The introduction of new characters was so much fun, and I am glad that SJM started to flesh out some of the older ones. For example, we learned SO MUCH about the Bone Carver and the Weaver, and encountered little plot twists with Lucien, Mor, and Jurian which made me have to put the book down and walk around my apartment. And, we are finally starting to scratch the surface of what/who Amren is, which is relieving, but not quite satisfying if you know what I mean. Also, getting to meet all of the new High Lords and their courts gave me actual goosebumps; I love them all and I can’t wait to learn more about them.
And a list of new characters that JUST GAVE ME LIFE: (because no review is a good review without a little list 😉)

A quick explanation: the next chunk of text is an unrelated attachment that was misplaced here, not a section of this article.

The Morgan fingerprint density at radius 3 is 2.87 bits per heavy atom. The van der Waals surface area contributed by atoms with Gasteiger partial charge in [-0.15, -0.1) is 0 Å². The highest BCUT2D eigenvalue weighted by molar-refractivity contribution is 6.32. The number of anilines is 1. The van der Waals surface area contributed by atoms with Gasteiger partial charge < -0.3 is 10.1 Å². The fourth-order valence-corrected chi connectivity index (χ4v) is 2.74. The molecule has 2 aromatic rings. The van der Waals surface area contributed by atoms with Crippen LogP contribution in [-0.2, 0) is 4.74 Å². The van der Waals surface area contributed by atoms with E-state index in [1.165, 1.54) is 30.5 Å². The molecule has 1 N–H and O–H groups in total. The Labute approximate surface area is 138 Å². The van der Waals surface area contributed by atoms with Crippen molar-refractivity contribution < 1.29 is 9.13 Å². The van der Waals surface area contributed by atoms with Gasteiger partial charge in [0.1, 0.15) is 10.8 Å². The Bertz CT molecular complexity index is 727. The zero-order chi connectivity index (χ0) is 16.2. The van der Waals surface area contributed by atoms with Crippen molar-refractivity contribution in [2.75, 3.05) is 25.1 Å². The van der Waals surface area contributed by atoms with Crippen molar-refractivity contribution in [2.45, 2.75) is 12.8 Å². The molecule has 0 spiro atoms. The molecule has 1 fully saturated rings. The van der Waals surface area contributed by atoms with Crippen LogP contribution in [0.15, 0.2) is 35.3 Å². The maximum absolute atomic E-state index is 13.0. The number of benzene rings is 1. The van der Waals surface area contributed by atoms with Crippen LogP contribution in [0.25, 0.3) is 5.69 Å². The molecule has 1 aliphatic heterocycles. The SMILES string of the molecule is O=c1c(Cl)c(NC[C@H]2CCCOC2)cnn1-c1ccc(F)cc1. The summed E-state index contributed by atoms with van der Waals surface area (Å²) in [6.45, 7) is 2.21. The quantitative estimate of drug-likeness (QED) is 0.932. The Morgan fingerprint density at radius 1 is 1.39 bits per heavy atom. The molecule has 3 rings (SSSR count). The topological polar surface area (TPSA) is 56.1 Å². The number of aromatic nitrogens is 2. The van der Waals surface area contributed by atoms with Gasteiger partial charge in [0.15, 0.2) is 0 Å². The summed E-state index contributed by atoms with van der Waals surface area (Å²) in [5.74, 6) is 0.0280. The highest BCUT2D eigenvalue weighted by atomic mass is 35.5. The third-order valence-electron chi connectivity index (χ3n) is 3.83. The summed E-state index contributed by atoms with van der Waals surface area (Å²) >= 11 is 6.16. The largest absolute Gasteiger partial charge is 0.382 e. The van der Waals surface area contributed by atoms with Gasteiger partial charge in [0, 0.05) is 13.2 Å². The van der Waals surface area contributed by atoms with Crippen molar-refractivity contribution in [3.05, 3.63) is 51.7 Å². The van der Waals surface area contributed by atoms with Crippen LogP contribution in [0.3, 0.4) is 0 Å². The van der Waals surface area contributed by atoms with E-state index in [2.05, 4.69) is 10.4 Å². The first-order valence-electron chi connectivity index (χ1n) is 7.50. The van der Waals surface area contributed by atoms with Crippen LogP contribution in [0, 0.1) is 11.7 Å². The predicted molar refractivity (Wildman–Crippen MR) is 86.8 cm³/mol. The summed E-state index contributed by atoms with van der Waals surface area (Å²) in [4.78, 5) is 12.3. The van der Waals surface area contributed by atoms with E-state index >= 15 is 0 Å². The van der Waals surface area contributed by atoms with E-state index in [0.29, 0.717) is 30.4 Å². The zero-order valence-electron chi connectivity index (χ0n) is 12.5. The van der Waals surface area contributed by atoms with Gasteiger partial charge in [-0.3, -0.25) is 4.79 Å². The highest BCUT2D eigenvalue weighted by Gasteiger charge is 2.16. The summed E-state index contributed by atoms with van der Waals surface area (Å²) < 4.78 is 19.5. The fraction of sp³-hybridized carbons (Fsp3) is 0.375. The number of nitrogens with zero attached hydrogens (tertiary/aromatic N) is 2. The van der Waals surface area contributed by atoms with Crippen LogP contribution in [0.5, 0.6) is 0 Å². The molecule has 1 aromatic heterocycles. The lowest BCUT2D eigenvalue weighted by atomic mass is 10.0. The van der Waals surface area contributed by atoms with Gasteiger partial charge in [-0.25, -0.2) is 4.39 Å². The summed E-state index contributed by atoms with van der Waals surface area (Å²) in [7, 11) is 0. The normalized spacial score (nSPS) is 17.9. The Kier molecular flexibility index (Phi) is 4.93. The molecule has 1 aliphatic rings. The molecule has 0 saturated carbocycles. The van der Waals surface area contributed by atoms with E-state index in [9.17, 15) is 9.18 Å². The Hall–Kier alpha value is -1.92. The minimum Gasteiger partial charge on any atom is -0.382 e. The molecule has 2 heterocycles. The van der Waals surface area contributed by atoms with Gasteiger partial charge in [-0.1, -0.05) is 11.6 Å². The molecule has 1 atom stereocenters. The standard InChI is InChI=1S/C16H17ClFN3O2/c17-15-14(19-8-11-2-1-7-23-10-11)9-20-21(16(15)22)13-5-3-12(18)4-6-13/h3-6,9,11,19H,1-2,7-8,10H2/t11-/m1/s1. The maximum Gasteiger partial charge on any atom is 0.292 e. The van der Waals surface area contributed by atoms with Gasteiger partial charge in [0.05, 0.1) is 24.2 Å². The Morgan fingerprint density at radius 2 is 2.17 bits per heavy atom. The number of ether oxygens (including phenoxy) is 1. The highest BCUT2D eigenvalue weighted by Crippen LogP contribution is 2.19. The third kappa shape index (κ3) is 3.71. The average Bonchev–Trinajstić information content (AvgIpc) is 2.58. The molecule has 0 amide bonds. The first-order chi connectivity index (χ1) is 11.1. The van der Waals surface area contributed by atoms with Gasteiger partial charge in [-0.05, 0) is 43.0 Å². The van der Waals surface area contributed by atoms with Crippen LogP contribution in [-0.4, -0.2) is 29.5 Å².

Did I mention I am obsessed with Brayxis? Well, I am.
While I could go on and on about certain scenes that I loved or which characters I adored, at the end of the day my favorite aspect of ACOWAR is how many real and raw emotions it brought out in me. I laughed out loud in some parts, I gasped, I cried, I paced my apartment in a panic, and I sobbed. While of course there are things about the book I didn’t like, that doesn’t take away from this reading experience; it was simply magical. And for that feeling alone I will continue to read SJM’s books because there is emotional magic in her words. (Well, that and the fact that there is so much potential in this world, it’s astonishing.)
Now, unfortunately, it is time for the things that I didn’t really like. I don’t think it would be fair to just write out a bulleted style list, so I will try to flesh out these ideas as much as possible. There is no way to do this without spoilers, so proceed at your own risk!